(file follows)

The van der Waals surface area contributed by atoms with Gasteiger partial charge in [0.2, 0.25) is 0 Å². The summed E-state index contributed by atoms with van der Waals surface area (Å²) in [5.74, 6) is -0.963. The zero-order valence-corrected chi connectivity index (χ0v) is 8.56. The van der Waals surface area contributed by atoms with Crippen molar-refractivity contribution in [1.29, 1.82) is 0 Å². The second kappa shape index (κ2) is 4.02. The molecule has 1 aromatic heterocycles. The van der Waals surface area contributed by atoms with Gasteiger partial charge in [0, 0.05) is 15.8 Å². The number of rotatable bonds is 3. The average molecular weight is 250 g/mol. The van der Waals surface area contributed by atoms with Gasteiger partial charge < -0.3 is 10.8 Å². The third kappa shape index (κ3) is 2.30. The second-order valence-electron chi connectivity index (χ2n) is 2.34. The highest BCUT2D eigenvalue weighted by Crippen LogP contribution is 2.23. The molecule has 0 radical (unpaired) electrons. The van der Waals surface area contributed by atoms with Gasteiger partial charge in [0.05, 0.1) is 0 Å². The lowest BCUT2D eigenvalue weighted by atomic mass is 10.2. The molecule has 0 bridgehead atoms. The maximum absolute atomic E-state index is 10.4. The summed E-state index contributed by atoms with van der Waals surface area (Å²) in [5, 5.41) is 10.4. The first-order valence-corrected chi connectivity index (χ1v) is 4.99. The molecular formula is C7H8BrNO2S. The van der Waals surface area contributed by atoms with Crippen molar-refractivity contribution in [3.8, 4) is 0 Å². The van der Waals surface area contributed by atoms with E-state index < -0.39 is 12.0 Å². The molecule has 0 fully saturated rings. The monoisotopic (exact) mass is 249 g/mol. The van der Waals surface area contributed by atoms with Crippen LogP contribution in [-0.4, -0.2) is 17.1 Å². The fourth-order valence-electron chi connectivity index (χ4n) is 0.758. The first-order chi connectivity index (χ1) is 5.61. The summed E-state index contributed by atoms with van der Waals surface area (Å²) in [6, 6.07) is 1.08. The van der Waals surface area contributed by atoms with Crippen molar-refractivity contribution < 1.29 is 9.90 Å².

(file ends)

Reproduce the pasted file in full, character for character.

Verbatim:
The van der Waals surface area contributed by atoms with Gasteiger partial charge in [0.2, 0.25) is 0 Å². The summed E-state index contributed by atoms with van der Waals surface area (Å²) in [5.74, 6) is -0.963. The zero-order valence-corrected chi connectivity index (χ0v) is 8.56. The van der Waals surface area contributed by atoms with Crippen molar-refractivity contribution in [1.29, 1.82) is 0 Å². The second kappa shape index (κ2) is 4.02. The molecule has 1 aromatic heterocycles. The van der Waals surface area contributed by atoms with Gasteiger partial charge in [0, 0.05) is 15.8 Å². The number of rotatable bonds is 3. The average molecular weight is 250 g/mol. The van der Waals surface area contributed by atoms with Gasteiger partial charge < -0.3 is 10.8 Å². The third kappa shape index (κ3) is 2.30. The second-order valence-electron chi connectivity index (χ2n) is 2.34. The highest BCUT2D eigenvalue weighted by Crippen LogP contribution is 2.23. The molecule has 0 radical (unpaired) electrons. The van der Waals surface area contributed by atoms with Gasteiger partial charge in [0.05, 0.1) is 0 Å². The lowest BCUT2D eigenvalue weighted by atomic mass is 10.2. The molecule has 0 bridgehead atoms. The maximum absolute atomic E-state index is 10.4. The summed E-state index contributed by atoms with van der Waals surface area (Å²) in [5, 5.41) is 10.4. The first-order valence-corrected chi connectivity index (χ1v) is 4.99. The molecular formula is C7H8BrNO2S. The van der Waals surface area contributed by atoms with Crippen molar-refractivity contribution in [3.8, 4) is 0 Å². The van der Waals surface area contributed by atoms with E-state index < -0.39 is 12.0 Å². The molecule has 0 fully saturated rings. The monoisotopic (exact) mass is 249 g/mol. The van der Waals surface area contributed by atoms with Crippen LogP contribution in [-0.4, -0.2) is 17.1 Å². The fourth-order valence-electron chi connectivity index (χ4n) is 0.758. The first-order chi connectivity index (χ1) is 5.61. The summed E-state index contributed by atoms with van der Waals surface area (Å²) in [6, 6.07) is 1.08. The van der Waals surface area contributed by atoms with Crippen molar-refractivity contribution < 1.29 is 9.90 Å².